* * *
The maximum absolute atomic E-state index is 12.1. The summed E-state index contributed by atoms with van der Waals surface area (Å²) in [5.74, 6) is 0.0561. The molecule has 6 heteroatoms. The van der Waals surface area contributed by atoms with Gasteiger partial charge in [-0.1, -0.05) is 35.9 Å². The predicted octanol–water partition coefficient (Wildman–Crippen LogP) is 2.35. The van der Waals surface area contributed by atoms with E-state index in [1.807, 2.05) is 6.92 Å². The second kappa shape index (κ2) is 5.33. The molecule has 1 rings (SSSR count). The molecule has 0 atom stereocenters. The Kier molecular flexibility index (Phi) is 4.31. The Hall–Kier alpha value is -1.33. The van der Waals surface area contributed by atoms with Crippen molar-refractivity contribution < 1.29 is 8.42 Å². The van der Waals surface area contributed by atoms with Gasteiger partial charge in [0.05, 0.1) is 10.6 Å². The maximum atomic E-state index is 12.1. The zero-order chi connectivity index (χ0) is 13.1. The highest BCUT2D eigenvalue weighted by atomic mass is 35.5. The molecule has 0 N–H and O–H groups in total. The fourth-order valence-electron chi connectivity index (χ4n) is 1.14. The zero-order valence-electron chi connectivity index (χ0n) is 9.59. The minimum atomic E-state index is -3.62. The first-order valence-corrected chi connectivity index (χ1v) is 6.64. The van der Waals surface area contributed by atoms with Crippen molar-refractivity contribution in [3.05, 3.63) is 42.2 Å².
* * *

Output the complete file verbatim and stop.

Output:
The maximum absolute atomic E-state index is 12.1. The summed E-state index contributed by atoms with van der Waals surface area (Å²) in [5.74, 6) is 0.0561. The molecule has 6 heteroatoms. The van der Waals surface area contributed by atoms with Gasteiger partial charge in [-0.1, -0.05) is 35.9 Å². The predicted octanol–water partition coefficient (Wildman–Crippen LogP) is 2.35. The van der Waals surface area contributed by atoms with E-state index in [1.807, 2.05) is 6.92 Å². The second kappa shape index (κ2) is 5.33. The molecule has 1 rings (SSSR count). The molecule has 0 atom stereocenters. The Kier molecular flexibility index (Phi) is 4.31. The Hall–Kier alpha value is -1.33. The van der Waals surface area contributed by atoms with Crippen molar-refractivity contribution < 1.29 is 8.42 Å². The van der Waals surface area contributed by atoms with Gasteiger partial charge in [0.05, 0.1) is 10.6 Å². The maximum atomic E-state index is 12.1. The zero-order chi connectivity index (χ0) is 13.1. The highest BCUT2D eigenvalue weighted by atomic mass is 35.5. The molecule has 0 N–H and O–H groups in total. The fourth-order valence-electron chi connectivity index (χ4n) is 1.14. The zero-order valence-electron chi connectivity index (χ0n) is 9.59. The minimum atomic E-state index is -3.62. The first-order valence-corrected chi connectivity index (χ1v) is 6.64. The van der Waals surface area contributed by atoms with Crippen molar-refractivity contribution in [3.05, 3.63) is 42.2 Å².